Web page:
It has been nearly three years since we heard of Anni Dewani’s murder, which took place during her honeymoon with husband Shrien Dewani, and still the case remains open. Dina Patel investigates.
On 13 November 2010, Shrien and Anni Dewani were kidnapped at gunpoint in Gugulethu, a township near Cape Town. Western Cape police claimed that the couple’s driver was made to leave the car before two men drove off with the vehicle with both Mr and Mrs Dewani inside.
Whilst Mr Dewani, 30, was released unharmed, Anni’s body was found in the back seat of the car in Lingelethu West, with injuries to her head and chest.
On December 7 2010, the Dewani’s taxi driver – Zola Tongo – claimed he was offered 15,000 rand by Mr Dewani to kill his wife and was jailed for 18 years for his part in the killing. Another accomplice, Mziwamadoda Qwabe, also pleaded guilty to murder and was handed a 25-year prison sentence.
Shortly after Mr Qwabe’s sentencing, a third suspect, 26 year old Mr Mngeni, was also convicted of firing the shot which killed Mrs Dewani and was sentenced to life in prison.
Mr Dewani was arrested on December 8 on suspicion of conspiring to murder his wife. Since the arrest, Anni’s family has pleaded for Mr Dewani not to resist extradition to South Africa and to clear his name if he is innocent.
Unfortunately for those seeking answers, Mr Dewani’s extradition was delayed in February 2011.
In April 2011, Mr Dewani was moved to Bristol’s Fromeside Clinic, a medium secure NHS hospital where he was under supervision 24 hours a day. For the next couple of months, Mr Dewani avoided extradition due to his illness.
Meanwhile, Mrs Dewani’s family handed a petition to the Home Office to call on the home secretary, Theresa May, to grant the South African government’s request to extradite Mr Dewani to South Africa to stand trial. An order was signed by Theresa May on 26 September 2011.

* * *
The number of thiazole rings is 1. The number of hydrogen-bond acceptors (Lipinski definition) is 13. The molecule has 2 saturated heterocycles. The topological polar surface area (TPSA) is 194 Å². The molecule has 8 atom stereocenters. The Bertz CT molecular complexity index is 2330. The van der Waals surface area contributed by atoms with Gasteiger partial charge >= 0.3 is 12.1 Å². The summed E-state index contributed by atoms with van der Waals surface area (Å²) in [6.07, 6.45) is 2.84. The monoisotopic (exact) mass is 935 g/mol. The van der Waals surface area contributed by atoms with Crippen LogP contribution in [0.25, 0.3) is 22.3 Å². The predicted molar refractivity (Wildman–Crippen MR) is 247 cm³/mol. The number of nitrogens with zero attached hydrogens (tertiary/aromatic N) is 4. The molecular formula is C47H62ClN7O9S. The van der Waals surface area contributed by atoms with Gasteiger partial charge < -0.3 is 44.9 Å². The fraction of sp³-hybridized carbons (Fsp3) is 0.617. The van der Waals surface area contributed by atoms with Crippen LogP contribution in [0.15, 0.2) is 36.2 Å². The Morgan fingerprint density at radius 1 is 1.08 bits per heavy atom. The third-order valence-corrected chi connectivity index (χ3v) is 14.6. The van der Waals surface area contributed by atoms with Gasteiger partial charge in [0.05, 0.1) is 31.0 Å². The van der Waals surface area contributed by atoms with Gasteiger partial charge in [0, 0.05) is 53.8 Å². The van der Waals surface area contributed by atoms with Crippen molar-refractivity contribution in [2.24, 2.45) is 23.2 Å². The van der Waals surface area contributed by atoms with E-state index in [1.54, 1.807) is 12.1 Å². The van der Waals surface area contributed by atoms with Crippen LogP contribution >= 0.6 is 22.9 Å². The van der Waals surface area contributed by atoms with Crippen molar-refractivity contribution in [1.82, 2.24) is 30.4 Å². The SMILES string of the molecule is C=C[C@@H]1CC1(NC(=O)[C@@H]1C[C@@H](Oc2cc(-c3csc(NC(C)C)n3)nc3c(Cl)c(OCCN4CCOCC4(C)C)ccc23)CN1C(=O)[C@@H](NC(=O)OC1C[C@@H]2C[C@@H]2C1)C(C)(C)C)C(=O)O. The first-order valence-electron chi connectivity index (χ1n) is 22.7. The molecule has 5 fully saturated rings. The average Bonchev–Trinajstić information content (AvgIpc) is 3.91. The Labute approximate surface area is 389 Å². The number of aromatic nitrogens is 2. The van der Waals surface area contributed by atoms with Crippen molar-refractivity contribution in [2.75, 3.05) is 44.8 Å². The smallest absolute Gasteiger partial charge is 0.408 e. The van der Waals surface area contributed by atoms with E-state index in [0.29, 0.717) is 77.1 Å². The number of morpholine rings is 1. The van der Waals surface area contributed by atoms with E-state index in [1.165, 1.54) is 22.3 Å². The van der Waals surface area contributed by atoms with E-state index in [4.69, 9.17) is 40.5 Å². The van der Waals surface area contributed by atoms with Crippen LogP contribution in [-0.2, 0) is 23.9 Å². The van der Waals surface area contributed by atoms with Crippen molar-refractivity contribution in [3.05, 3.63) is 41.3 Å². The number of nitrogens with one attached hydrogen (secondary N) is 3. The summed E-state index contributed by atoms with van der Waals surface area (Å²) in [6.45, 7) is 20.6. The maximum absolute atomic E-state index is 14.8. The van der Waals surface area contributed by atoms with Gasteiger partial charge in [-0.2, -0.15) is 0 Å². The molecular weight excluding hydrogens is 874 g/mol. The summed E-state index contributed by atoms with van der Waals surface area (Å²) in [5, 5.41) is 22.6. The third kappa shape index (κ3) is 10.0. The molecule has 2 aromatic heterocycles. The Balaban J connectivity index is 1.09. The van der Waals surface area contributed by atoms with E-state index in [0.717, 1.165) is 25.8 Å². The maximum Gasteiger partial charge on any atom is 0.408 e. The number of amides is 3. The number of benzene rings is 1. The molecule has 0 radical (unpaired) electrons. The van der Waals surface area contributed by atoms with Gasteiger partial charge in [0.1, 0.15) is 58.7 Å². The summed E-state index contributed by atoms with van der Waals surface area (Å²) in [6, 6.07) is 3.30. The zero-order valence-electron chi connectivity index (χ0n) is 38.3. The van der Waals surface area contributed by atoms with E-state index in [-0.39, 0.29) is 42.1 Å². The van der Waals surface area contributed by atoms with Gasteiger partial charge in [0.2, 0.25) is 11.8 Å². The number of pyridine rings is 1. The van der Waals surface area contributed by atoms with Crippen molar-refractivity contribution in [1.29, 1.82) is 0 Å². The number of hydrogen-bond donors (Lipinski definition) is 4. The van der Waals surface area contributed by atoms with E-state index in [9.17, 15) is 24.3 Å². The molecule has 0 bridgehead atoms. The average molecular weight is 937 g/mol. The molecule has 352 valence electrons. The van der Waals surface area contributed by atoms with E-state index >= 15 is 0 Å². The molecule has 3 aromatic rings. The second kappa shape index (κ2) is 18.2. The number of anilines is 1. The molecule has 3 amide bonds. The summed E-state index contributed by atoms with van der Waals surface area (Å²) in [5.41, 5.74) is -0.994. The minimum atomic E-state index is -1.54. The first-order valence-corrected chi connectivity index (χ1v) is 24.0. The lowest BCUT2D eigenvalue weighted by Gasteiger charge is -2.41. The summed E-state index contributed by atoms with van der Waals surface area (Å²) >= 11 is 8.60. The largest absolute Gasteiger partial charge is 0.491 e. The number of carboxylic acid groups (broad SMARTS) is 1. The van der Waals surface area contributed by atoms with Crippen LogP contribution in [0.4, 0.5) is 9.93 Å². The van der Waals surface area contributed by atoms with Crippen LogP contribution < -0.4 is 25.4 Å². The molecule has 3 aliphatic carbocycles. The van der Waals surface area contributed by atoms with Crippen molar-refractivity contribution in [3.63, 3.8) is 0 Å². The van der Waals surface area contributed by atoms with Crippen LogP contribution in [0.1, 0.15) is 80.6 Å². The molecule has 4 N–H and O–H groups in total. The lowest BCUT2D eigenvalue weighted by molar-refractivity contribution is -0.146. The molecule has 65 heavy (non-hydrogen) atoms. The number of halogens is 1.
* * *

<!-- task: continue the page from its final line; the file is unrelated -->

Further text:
Over the next few months however, the extradition of Mr Dewani was further delayed on the grounds of his mental health. Mr Dewani’s lawyers have been avoiding a trial in South Africa and have said they will launch a bid to take his case to the Supreme Court.
The most recent news on the case came in the form of a BBC documentary aired last month. The BBC Panorama documentary suggests the shooting could have happened by mistake during a struggle and has since raised doubts over South Africa’s investigation into Anni’s murder.
Mrs Dewani’s family have since formally complained to the BBC about the programme, claiming any attempt to cast doubt on the case against Mr Dewani will only undermine an impending trial.
Anni’s uncle, Mr Ashok Hindocha, argued: “This should be a case for the legal process in South Africa and we cannot see why the BBC has declared itself as judge and jury without allowing us to contribute to the debate. We would like a right of reply on the programme on what your ‘verdict’ is.”
With the constant delays, Shrien Dewani’s lawyers are now planning to ask the Crown Prosecution Service to proceed with a prosecution to limit further delays. This will take place on 22 October, nearing the third anniversary of Anni Dewani’s murder.